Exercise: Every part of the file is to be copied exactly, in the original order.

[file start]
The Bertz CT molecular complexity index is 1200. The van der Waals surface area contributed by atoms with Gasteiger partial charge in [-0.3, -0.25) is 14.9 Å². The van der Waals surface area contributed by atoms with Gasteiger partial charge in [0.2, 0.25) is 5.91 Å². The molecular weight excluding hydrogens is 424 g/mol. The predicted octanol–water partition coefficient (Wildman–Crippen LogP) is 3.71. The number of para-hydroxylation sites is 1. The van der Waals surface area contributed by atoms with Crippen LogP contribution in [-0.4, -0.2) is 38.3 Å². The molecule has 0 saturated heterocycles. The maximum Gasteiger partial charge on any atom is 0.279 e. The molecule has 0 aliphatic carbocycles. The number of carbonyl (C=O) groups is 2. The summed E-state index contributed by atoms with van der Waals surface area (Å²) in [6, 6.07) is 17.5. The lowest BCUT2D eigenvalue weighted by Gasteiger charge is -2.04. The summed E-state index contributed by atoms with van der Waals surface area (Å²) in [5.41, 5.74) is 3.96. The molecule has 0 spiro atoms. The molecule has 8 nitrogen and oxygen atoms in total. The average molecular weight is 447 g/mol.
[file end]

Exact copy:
The Bertz CT molecular complexity index is 1200. The van der Waals surface area contributed by atoms with Gasteiger partial charge in [-0.3, -0.25) is 14.9 Å². The van der Waals surface area contributed by atoms with Gasteiger partial charge in [0.2, 0.25) is 5.91 Å². The molecular weight excluding hydrogens is 424 g/mol. The predicted octanol–water partition coefficient (Wildman–Crippen LogP) is 3.71. The number of para-hydroxylation sites is 1. The van der Waals surface area contributed by atoms with Crippen LogP contribution in [-0.4, -0.2) is 38.3 Å². The molecule has 0 saturated heterocycles. The maximum Gasteiger partial charge on any atom is 0.279 e. The molecule has 0 aliphatic carbocycles. The number of carbonyl (C=O) groups is 2. The summed E-state index contributed by atoms with van der Waals surface area (Å²) in [6, 6.07) is 17.5. The lowest BCUT2D eigenvalue weighted by Gasteiger charge is -2.04. The summed E-state index contributed by atoms with van der Waals surface area (Å²) in [5.41, 5.74) is 3.96. The molecule has 0 spiro atoms. The molecule has 8 nitrogen and oxygen atoms in total. The average molecular weight is 447 g/mol.